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Ohakea 1950-51 Ohakea 1950-51  
DH 98 'Mossie' warming-up
for a 'fly about'
Line-up of DH Mosquitos from
some of the 76 allotted to the RNZAF.

Photo taken by an ATC cadet at an
annual training camp.

1936-37. DH60 Moth ZK-ABB

HB & East Coast Aero Club.
No IDs of group ??
A Canadian-built trainer.

"Fleet" type as supplied to
Canadian aero clubs 1930s,
and promoted by Clyde Engineering
for sale to NZ aero clubs.

How we looked after our NZ aviation in the 1950s.

New Zealand's first jet aircraft.
Gloucester Meteor F111 (NZ 6001)
Ohakea ATC Camp about 1950.

Grumman TBF Avenger.
Ohakea circa. 1950/52
Loaned then purchased from the UK for 5,000 ($10,000) at the end of WW2.
Sold for scrap ex-Hobsonville RNZAF to McKechnie Bros. for 1,000 ($2,000) after a heavy landing
with no back-up spares to repair.
One engine running for about 2 seconds used 20 galls. It could be heard for miles.
Rukuhia airfield 1938. Arnold Wright's photos.
RNZAF NZ-102 Vickers Vildebeeste.
RNZAF's main trainer until Harvards replaced them.
Also in picture:
ZK-ADV Homebuilt "Tui Sports" on left.
ZK-ACG Comper Swift - right
ZK-ACK DH 60M "Kia Ora" flown from UK to Australia 1930
by Oscar Garden. Became NZ-510 RNZAF WW2.
Hamilton fog in background
Arnold Wright the Photographer
FROM LAGOON TO AN AERODROME IN A FEW ‘ SHAKES ‘
Over the years, whenever February the third came around, many of we HB ‘oldies’ always remember
the family ‘roundtable’s with very serious discussions and riveting reflections of aunts,
uncles’ mum’s dad’s and other folks experiences.?

These were re-aired again, with possible new additions to the stories discovered since the
previous year. The subject always being- The Hawke’s Bay Earthquake
( also known as the Napier Earthquake ) it occurred at at 10: 47 AM
on Tuesday morning February the third 1931.

It was centered 15 Km north of Napier. It lasted for two and a half terribly destructive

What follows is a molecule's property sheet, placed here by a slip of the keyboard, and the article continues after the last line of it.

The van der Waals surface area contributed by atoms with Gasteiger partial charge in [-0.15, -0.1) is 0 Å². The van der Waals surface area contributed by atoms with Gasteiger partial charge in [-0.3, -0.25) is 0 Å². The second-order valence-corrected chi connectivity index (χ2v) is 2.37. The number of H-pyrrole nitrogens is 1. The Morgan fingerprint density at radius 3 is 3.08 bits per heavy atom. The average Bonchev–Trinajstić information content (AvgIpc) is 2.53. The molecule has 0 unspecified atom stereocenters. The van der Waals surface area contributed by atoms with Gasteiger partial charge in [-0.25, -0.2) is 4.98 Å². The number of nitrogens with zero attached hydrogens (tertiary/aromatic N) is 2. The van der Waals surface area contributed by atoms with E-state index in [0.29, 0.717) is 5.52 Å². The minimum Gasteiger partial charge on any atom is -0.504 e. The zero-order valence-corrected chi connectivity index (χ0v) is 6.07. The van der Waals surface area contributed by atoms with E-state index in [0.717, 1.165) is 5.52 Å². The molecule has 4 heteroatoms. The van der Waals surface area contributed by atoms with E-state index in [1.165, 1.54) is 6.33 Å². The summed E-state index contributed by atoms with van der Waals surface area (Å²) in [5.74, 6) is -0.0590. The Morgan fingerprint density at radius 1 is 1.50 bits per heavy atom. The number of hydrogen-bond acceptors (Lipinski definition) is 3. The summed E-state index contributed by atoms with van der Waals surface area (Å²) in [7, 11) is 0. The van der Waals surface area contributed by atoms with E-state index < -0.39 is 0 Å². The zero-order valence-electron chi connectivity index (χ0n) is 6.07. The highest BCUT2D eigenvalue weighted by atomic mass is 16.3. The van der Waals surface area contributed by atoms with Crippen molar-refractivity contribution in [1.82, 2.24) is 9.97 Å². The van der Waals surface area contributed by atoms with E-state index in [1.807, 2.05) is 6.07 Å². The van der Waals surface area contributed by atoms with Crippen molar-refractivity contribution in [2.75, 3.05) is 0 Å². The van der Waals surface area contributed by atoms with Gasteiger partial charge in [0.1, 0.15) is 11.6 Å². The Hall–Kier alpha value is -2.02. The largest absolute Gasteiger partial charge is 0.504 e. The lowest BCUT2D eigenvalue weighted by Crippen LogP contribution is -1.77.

minutes and measured 7. 8 on the Richter Scale ( 7.9 on the new Richter scale )
and killed 256 people ( 258 in some records ) and injured approximately 400.

(There are many books, articles, records, andWeb sites available, covering the disaster in more detail.)
There are five “pages” covering the Lagoon to aerodrome project (see
Napier Aero Club pages).

BOTTOM OF SHAKESPEARE RD PRIOR 1931 QUAKE BOTTOM OF SHAKESPEARE RD FEB/MARCH 1931
below: WRIGHT - FAMILY PHOTO 'QUAKE HOTEL' MAY AVENUE NAPIER 1931

LOOKING UP SHAKESPEARE RD FEB/ MARCH 1931


Ron Kirkup - East Coast Airways
Beacons Drome

New Zealand was a world pioneer of
aerial agriculture.
Early operators designed and operated
their own loaders.
Leaning on the wing of the Moth is Glen Earl,
who was killed in 1949 while topdressing.
 
Link to Rukuhia 'Home At Last'

New Zealand Airways
was established by a Mr. Horatio MacKay in 1928, fully NZ-owned.
By 1935, it operated five three-seat Spartans and a DH Puss Moth.
Based in Timaru, it ran flight-training and charter flights throughout NZ,
and intended to provide a passenger service between Invercargill and Auckland.
Left: One of the two Boeing 40H aircraft
they hoped to use on the Invercargill - Auckland service.

Just visible in the hangar are three of the five Spartans, wings folded.
The New Zealand Transport Coordination Board of the day would not issue the line
with a licence, preferring the aircraft to be British and twin-engined,
and with overseas financial backing.
Left: Boeing ZK-ADX . Mr. Horatio MacKay,
(2nd from left), talking to Harry Lett, (veteran pilot).
R. Johnstone in the cockpit.
The licenses were allotted to two other operators: Union Airways and Great Pacific Airways.
NZ Airways only held a licence to operate the Canterbury/Otago routes.
The company eventually ceased operations, and all aircraft were auctioned off,
(sadly, at bargain prices). The Boeing ADX was sold on to Australia for 55, ($NZ110),
becoming VH-ADX. It crashed in New Guinea in 1939.
The whole episode was a tragedy for Mr. MacKay, who had committed his finances
to what may have been the first regular service from Invercargill to Auckland.
Left: Baggage stowage - a very precarious task,
particularly with the prop flying around nearby.
Note the rug in Horatio's hand.

   
After a long search for a publisher, our Committee member, Dick Brunton,
has finally had his book printed. It is a most interesting read,
covering Dick's wartime experiences in New Zealand, Canada and Europe.
More info about book HERE

He has a few spare books for sale at $NZ35 each. Please contact us with your address..we will pass this onto him.

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